Implication of Zimbabwe health delivery
Unless Mugabe is going for surgery on a more serious matter, does this mean that Zimbabwe lacks qualified surgeons to correct cataract disorder?
Has Mugabe run down Zimbabwe’s health delivery system such that he cannot trust his life in the hands of his compatriots?
Assuming that Mugabe and his advisors think he will not get better medical attention in Harare, the accumulation of costs to Singapore this far should have been able to improve Parirenyatwa General Hospital to any standard in the world. On the cheaper option, he would fly those specialist doctors to Harare at a fraction of the cost of a return longhaul flight. What is the cost of such a flight to his health given his age?
Zimbabwe is passing through serious liquidity problems despite widening multi-currency regime to include half dozen international currencies. International lenders have refused to extend credit lines until the southern African nation services its national debt which is estimated at between $10-13 billion.
Given President Mugabe’s level of intellect , it is doubtful he would make or authorise such irrational spending.
The only logical explanation is that Mugabe suffers from a more complicated ailment which even South African medical prowess could not be able to attend to.
What does Mugabe’s gesture mean to the 13 million citizens who have to surrender their lives to a health delivery system the first family does not trust?
Mugabe failing to trust the health delivery system he presides over is a no news in Africa.
In 2012 when former Malawi President Bingu wa Mutharika died of heart attack in Lilongwe, his body had to be flown to South Africa even though burial was a week later. Malawi was having severe power outages and the main hospital, Kamuzu Central would not been able to preserve his body until burial.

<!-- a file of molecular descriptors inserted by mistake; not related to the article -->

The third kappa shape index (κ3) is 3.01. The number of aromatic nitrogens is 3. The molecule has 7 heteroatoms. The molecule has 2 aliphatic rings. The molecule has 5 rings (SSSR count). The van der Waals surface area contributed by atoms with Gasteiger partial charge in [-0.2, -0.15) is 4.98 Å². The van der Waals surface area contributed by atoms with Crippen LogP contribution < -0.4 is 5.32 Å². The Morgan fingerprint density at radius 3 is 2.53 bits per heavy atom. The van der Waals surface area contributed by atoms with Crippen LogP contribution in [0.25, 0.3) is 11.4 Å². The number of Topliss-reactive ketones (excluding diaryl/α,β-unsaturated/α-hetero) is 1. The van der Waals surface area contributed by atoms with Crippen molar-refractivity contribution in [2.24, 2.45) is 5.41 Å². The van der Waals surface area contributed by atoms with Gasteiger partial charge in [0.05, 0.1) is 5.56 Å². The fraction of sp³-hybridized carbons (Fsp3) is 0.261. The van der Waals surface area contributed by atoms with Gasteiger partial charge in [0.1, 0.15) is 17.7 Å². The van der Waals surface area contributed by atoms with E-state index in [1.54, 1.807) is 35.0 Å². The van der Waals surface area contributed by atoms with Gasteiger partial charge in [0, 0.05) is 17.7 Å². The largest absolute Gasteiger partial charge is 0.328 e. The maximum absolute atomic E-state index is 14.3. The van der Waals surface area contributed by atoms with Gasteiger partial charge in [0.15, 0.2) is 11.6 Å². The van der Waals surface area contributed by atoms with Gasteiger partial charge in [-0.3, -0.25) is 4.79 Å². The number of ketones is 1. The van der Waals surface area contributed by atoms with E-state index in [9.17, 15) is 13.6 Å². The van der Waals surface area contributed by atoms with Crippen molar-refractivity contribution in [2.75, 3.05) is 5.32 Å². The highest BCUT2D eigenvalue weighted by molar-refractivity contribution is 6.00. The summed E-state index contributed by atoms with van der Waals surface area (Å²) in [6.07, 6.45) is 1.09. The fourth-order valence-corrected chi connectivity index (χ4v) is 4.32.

George Charamba said Mugabe, Africa’s oldest president, left Harare on Monday and would be back in the country for birthday celebrations on Saturday.
“This is a routine check-up, a routine cataract operation for his left eye whose date was set down more than a year ago and the president has gone out to fulfil that appointment,” Charamba said on Tuesday.
“There is nothing more than that, nothing serious” he said, dismissing speculation that Mugabe is struggling with his health. “He had a right eye operation a couple of years ago and he is going to have the other attended to now.”
A June 2008 US diplomatic cable released by WikiLeaks, said Mugabe had prostate cancer that had spread to other organs. He was apparently urged by his physician to step down in 2008 but has remained in the job.
Mugabe, who came to power when Zimbabwe gained independence from Britain in 1980, is one of Africa’s longest serving leaders.
‘Divine task’ to lead
In an interview ahead of his 89th birthday last year Mugabe said he felt he had a “divine task” to lead. He went on to contest and win another five-year presidential term last July that will end in 2018 when he will be 94.
Mugabe by all standards has maintained a healthy lifestyle
He denied charges by his opposition rivals that he rigged the election and that he remained in power since 2000 through violence and cheating.
Critics say Mugabe, revered in his first decade in power as a liberation hero and a pragmatic leader, squandered national goodwill by clinging to power and turning one of Africa’s most promising economies into a basket case.
On Monday, the European Union kept sanctions on Mugabe and his wife, but suspended them on eight of Zimbabwe’s most powerful military and political figures, in a cautious easing of policy after last year’s disputed elections.
Mugabe said his continued stay in power was aimed at advancing the aims of the liberation struggle for black economic empowerment, such as his policies of seizing white-owned commercial farms for blacks and forcing foreign-owned firms to surrender majority shares to locals.
In private, some in his Zanu-PF party grudgingly accepted that Mugabe manoeuvred himself into a position where he could end up president for life, a position that critics say he wants as security against possible prosecution for rights abuses.